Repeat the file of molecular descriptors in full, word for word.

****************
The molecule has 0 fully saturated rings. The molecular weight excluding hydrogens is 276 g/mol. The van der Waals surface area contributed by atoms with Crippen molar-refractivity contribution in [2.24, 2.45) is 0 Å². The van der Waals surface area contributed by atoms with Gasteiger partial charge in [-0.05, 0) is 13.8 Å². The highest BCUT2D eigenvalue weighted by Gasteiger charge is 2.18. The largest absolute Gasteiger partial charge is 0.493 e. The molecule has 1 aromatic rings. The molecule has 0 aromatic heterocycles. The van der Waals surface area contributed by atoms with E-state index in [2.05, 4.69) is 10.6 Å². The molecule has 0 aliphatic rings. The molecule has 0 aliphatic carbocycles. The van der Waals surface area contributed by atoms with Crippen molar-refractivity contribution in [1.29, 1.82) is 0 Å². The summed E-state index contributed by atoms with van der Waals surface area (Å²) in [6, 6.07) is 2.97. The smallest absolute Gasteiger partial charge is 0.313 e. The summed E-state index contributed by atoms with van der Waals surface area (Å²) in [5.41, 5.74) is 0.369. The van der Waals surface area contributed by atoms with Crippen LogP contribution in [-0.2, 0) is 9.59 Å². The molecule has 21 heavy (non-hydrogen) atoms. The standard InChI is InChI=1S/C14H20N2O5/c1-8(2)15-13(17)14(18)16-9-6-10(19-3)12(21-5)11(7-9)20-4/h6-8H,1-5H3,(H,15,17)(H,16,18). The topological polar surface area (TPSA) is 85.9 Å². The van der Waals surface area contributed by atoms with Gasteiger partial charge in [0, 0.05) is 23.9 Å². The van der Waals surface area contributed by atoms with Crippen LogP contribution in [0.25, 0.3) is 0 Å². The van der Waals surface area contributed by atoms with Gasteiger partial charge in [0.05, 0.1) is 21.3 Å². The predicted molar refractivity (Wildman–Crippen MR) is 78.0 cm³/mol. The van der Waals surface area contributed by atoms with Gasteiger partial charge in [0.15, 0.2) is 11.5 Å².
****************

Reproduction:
The molecule has 0 fully saturated rings. The molecular weight excluding hydrogens is 276 g/mol. The van der Waals surface area contributed by atoms with Crippen molar-refractivity contribution in [2.24, 2.45) is 0 Å². The van der Waals surface area contributed by atoms with Gasteiger partial charge in [-0.05, 0) is 13.8 Å². The highest BCUT2D eigenvalue weighted by Gasteiger charge is 2.18. The largest absolute Gasteiger partial charge is 0.493 e. The molecule has 1 aromatic rings. The molecule has 0 aromatic heterocycles. The van der Waals surface area contributed by atoms with E-state index in [2.05, 4.69) is 10.6 Å². The molecule has 0 aliphatic rings. The molecule has 0 aliphatic carbocycles. The van der Waals surface area contributed by atoms with Crippen molar-refractivity contribution in [1.29, 1.82) is 0 Å². The summed E-state index contributed by atoms with van der Waals surface area (Å²) in [6, 6.07) is 2.97. The smallest absolute Gasteiger partial charge is 0.313 e. The summed E-state index contributed by atoms with van der Waals surface area (Å²) in [5.41, 5.74) is 0.369. The van der Waals surface area contributed by atoms with Crippen LogP contribution in [-0.2, 0) is 9.59 Å². The molecule has 21 heavy (non-hydrogen) atoms. The standard InChI is InChI=1S/C14H20N2O5/c1-8(2)15-13(17)14(18)16-9-6-10(19-3)12(21-5)11(7-9)20-4/h6-8H,1-5H3,(H,15,17)(H,16,18). The topological polar surface area (TPSA) is 85.9 Å². The van der Waals surface area contributed by atoms with Gasteiger partial charge in [0, 0.05) is 23.9 Å². The van der Waals surface area contributed by atoms with Crippen LogP contribution in [0.25, 0.3) is 0 Å². The van der Waals surface area contributed by atoms with Gasteiger partial charge in [0.05, 0.1) is 21.3 Å². The predicted molar refractivity (Wildman–Crippen MR) is 78.0 cm³/mol. The van der Waals surface area contributed by atoms with Gasteiger partial charge in [0.15, 0.2) is 11.5 Å².